Employee Speech

While speech is generally protected by the First Amendment, there are many limitations on k-12 teachers and staff. Generally, the First Amendment protects employees’ speech if they are speaking as a private citizen on a matter of public concern. However, what employees say or communicate inside the classroom is considered speech on behalf of the school district and therefore is generally not entitled to First Amendment protection.

Certain types of speech outside the school also might not be protected if the school can show that the speech created a substantial adverse impact on school functioning or that the speech was made in accordance with employees’ job duties.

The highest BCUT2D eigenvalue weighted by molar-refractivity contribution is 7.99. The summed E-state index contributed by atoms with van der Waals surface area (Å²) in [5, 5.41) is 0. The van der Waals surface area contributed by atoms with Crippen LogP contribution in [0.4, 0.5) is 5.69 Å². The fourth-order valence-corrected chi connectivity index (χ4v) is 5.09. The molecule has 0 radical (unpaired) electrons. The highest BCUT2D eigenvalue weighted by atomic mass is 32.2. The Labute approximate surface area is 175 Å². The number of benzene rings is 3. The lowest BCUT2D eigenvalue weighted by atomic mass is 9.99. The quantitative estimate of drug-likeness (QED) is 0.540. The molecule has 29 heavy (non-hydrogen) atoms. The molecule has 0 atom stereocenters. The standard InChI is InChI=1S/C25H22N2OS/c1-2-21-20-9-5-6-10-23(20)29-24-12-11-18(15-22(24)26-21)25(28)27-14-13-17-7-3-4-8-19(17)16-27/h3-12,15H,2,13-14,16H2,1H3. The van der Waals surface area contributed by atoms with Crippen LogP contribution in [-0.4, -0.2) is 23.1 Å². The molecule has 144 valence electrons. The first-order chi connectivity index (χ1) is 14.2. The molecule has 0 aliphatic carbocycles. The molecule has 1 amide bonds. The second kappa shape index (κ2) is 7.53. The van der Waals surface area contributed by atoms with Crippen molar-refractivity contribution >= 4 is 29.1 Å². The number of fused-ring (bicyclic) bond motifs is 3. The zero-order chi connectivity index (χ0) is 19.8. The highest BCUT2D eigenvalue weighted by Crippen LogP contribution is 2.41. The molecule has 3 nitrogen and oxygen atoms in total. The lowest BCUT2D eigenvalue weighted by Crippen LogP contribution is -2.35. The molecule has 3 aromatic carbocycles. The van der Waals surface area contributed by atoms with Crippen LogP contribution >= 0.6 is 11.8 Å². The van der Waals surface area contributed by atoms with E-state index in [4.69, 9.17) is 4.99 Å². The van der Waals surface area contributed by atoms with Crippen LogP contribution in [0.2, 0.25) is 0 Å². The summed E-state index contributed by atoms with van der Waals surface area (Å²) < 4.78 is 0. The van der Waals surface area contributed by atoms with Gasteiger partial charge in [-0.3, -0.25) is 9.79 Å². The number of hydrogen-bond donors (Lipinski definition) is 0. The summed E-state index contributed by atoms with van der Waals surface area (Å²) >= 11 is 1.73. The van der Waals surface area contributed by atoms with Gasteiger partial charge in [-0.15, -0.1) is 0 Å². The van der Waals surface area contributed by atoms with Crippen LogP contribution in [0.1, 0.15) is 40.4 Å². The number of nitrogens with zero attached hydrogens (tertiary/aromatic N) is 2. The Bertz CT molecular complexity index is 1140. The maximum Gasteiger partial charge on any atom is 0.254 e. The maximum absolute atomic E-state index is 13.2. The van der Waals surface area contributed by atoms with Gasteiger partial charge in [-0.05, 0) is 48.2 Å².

When it comes to discussing controversial topics in the classroom, districts may adopt policies that govern such discussions, including that:

  • The instructional program shall respect the right of students to face issues, to have free access to information, to study under teachers in situations free from prejudice, and to form, hold, and express their own opinions without personal prejudice or discrimination;
  • Such discussion shall be guided by teachers with thoroughness and objectivity to acquaint students with the need to recognize opposing viewpoints, the importance of fact, the value of judgment, and the virtue of respect for conflicting opinions; and
  • When controversial speakers or programs are presented, reasonable opportunity be given to proponents of opposing points of view to express their side of the question.